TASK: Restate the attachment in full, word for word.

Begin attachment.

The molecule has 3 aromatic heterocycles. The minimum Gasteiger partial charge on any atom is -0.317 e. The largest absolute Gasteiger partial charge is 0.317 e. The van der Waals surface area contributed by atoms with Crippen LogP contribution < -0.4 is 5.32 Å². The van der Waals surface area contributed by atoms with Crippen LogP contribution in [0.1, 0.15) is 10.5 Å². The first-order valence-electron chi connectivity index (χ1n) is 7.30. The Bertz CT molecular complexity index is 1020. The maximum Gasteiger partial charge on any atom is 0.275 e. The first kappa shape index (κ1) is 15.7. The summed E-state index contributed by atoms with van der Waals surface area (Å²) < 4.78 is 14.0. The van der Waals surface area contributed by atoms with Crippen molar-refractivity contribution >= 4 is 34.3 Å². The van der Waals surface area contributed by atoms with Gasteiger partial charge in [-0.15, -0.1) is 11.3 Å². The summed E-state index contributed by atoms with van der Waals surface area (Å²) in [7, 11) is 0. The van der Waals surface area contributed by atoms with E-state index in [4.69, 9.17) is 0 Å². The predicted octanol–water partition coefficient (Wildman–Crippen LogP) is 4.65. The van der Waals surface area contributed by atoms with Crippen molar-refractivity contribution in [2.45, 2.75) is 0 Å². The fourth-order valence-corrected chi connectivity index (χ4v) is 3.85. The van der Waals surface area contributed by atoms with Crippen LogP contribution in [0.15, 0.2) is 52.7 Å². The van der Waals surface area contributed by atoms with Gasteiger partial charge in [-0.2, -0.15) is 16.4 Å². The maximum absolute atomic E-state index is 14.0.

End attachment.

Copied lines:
The molecule has 3 aromatic heterocycles. The minimum Gasteiger partial charge on any atom is -0.317 e. The largest absolute Gasteiger partial charge is 0.317 e. The van der Waals surface area contributed by atoms with Crippen LogP contribution < -0.4 is 5.32 Å². The van der Waals surface area contributed by atoms with Crippen LogP contribution in [0.1, 0.15) is 10.5 Å². The first-order valence-electron chi connectivity index (χ1n) is 7.30. The Bertz CT molecular complexity index is 1020. The maximum Gasteiger partial charge on any atom is 0.275 e. The first kappa shape index (κ1) is 15.7. The summed E-state index contributed by atoms with van der Waals surface area (Å²) < 4.78 is 14.0. The van der Waals surface area contributed by atoms with Crippen molar-refractivity contribution >= 4 is 34.3 Å². The van der Waals surface area contributed by atoms with Gasteiger partial charge in [-0.15, -0.1) is 11.3 Å². The summed E-state index contributed by atoms with van der Waals surface area (Å²) in [7, 11) is 0. The van der Waals surface area contributed by atoms with E-state index in [4.69, 9.17) is 0 Å². The predicted octanol–water partition coefficient (Wildman–Crippen LogP) is 4.65. The van der Waals surface area contributed by atoms with Crippen molar-refractivity contribution in [2.45, 2.75) is 0 Å². The fourth-order valence-corrected chi connectivity index (χ4v) is 3.85. The van der Waals surface area contributed by atoms with Crippen LogP contribution in [0.15, 0.2) is 52.7 Å². The van der Waals surface area contributed by atoms with Gasteiger partial charge in [-0.2, -0.15) is 16.4 Å². The maximum absolute atomic E-state index is 14.0.